It might be easy to say that the rest of us who stayed wish to come to

The people of Tacloban almost at a loss as they have lost their homes --- and even their loved ones. Photo by Carlo Damalerio

The people of Tacloban almost at a loss as they have lost their homes — and even their loved ones. Photo by Carlo Damalerio

Tacloban just to give out a hug…or maybe a small act of kindness through food and water. But how far are we willing to go? How far would we be willing to sacrifice time and your comfort zone to feel their pain. Living there sounds too inhumane for most of us. Helpless, all we can do is sigh and speak out our thoughts and symphathy.

As I watch from afar, it’s a pain to hear criticisms and politicizing at all sides. There’s this underlying contention between the main government bodies, the private entities, and the vox populi. We can talk too much. It’s easy to give blame. But can’t we just shut up and try to feel the pain of the victims themselves? Perhaps, it’s easy to make conclusions in what goes on in their everyday life. But can’t we think of focusing at their basic needs first? These people, are just like us — human, limited, and in need of one another.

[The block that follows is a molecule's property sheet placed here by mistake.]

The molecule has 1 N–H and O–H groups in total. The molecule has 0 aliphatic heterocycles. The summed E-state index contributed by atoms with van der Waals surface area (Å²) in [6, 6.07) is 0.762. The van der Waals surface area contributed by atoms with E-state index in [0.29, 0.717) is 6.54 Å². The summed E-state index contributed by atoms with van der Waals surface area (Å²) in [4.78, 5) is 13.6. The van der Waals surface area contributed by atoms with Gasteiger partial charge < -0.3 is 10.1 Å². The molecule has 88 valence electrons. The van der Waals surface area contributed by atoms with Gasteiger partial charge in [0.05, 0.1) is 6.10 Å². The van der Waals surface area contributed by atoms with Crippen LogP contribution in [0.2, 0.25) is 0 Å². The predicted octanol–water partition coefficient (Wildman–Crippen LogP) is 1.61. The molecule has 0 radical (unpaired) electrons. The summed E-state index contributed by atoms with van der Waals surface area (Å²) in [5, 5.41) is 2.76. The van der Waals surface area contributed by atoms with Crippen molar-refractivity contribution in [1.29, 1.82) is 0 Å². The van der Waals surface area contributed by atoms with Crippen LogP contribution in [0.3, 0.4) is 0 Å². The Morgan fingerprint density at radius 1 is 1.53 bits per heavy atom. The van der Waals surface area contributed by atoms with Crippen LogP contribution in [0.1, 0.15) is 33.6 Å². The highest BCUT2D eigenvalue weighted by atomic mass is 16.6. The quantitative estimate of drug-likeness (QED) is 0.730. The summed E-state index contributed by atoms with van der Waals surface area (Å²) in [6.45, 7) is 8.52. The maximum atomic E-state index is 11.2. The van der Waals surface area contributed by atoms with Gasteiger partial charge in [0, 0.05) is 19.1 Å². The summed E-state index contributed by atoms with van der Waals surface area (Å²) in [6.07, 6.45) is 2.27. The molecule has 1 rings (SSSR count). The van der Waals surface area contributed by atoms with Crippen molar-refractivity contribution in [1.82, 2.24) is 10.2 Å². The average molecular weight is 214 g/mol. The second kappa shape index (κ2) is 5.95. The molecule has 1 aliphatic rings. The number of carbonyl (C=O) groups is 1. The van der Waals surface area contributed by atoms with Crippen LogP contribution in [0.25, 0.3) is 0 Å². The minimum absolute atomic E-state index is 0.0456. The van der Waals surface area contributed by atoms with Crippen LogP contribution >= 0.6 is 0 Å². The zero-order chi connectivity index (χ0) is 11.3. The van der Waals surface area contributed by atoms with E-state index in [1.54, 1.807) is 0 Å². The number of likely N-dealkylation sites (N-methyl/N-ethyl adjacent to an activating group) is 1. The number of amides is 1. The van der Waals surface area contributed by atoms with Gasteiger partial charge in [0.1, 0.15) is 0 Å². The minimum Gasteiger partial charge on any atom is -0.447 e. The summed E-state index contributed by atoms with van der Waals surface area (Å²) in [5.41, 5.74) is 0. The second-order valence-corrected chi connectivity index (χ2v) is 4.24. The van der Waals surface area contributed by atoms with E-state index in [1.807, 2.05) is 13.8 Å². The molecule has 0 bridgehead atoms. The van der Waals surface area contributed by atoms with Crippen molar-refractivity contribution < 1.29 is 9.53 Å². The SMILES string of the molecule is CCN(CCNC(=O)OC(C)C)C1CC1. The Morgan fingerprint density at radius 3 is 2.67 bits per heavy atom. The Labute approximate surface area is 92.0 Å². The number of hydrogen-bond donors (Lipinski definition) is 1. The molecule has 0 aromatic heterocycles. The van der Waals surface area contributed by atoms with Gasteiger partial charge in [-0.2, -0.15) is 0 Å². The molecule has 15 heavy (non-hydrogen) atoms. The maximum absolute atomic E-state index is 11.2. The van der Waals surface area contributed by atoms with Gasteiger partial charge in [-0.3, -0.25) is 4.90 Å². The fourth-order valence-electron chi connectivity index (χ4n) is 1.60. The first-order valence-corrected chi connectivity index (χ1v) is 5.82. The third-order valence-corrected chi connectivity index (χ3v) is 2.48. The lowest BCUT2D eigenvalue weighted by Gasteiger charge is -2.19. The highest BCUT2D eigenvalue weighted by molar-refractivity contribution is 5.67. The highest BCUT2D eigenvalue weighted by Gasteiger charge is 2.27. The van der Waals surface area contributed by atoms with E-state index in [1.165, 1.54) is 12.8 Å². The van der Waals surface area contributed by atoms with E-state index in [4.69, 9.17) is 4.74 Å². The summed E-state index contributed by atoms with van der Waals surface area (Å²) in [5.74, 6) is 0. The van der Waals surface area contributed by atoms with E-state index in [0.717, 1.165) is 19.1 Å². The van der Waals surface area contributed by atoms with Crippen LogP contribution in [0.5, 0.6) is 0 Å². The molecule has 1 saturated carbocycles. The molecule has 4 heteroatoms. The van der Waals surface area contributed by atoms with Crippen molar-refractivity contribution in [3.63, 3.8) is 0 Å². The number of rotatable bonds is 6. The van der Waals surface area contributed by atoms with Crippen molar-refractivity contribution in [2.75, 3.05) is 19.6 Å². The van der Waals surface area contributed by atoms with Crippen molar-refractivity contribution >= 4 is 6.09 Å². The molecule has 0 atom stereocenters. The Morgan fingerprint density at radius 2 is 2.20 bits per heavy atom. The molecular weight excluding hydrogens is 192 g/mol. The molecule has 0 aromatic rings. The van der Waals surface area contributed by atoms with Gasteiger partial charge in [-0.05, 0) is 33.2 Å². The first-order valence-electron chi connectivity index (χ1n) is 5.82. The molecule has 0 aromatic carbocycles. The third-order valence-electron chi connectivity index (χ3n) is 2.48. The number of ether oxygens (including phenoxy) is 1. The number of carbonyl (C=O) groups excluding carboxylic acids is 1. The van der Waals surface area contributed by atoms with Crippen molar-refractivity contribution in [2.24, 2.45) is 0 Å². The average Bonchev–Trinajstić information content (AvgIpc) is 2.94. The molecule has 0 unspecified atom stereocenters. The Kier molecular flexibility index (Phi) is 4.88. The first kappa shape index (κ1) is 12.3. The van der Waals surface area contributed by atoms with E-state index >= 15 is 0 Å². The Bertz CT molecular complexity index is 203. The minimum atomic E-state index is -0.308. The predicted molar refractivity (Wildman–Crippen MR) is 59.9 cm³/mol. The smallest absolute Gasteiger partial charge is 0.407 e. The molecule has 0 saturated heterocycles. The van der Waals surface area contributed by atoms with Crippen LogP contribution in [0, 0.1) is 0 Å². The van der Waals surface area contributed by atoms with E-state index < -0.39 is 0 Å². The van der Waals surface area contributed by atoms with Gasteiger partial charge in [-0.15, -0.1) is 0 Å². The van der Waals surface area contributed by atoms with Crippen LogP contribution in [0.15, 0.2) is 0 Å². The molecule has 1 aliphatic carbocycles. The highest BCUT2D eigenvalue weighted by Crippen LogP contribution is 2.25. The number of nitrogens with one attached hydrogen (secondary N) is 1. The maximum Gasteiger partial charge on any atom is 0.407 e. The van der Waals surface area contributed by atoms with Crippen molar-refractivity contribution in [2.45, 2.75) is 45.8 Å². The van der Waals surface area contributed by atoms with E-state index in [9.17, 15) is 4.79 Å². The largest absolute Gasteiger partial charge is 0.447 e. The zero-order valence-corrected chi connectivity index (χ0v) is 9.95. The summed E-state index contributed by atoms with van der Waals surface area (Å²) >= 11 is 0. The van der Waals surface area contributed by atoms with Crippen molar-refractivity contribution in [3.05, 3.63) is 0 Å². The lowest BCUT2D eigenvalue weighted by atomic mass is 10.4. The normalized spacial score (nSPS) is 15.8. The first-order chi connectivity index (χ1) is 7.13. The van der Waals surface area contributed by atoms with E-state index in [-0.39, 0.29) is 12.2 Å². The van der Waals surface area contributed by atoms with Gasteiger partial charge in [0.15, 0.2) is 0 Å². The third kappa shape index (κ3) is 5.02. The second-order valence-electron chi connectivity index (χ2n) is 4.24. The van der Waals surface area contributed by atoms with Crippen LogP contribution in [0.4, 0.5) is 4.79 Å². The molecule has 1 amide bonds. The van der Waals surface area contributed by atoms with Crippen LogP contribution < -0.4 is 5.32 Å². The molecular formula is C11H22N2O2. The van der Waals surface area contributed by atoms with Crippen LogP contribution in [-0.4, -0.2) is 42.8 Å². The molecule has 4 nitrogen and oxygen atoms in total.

Perhaps, most of us can never understand how it is to be in their shoes. For us living far from them, we try to comprehend what flashes through our screens or what blares through our airwaves. But we can never see the whole picture. Who are we to judge conclusions, then?

Perhaps, some of us can never get the chance to reach them personally. Perhaps, most of us might never understand the whole picture of what’s happening and why it happened. But setting aside our own conclusions and criticisms might help rebuild a new future. A little grace, a little love, through our what-we-have can uplift their spirits. Behind the camera, must be a more drastic story beyond words.

Vetoed

Pres. Aquino at the media press conference after his inspection of public terminals, Mar. 26, 2013. Follow-up questions on the Magna Carta of the Poor were released to him, following his confirmation of vetoing the law yesterday

Pres. Aquino at the media press conference after his inspection of public terminals, Mar. 26, 2013. Follow-up questions on the Magna Carta of the Poor were released to him, following his confirmation of vetoing the law yesterday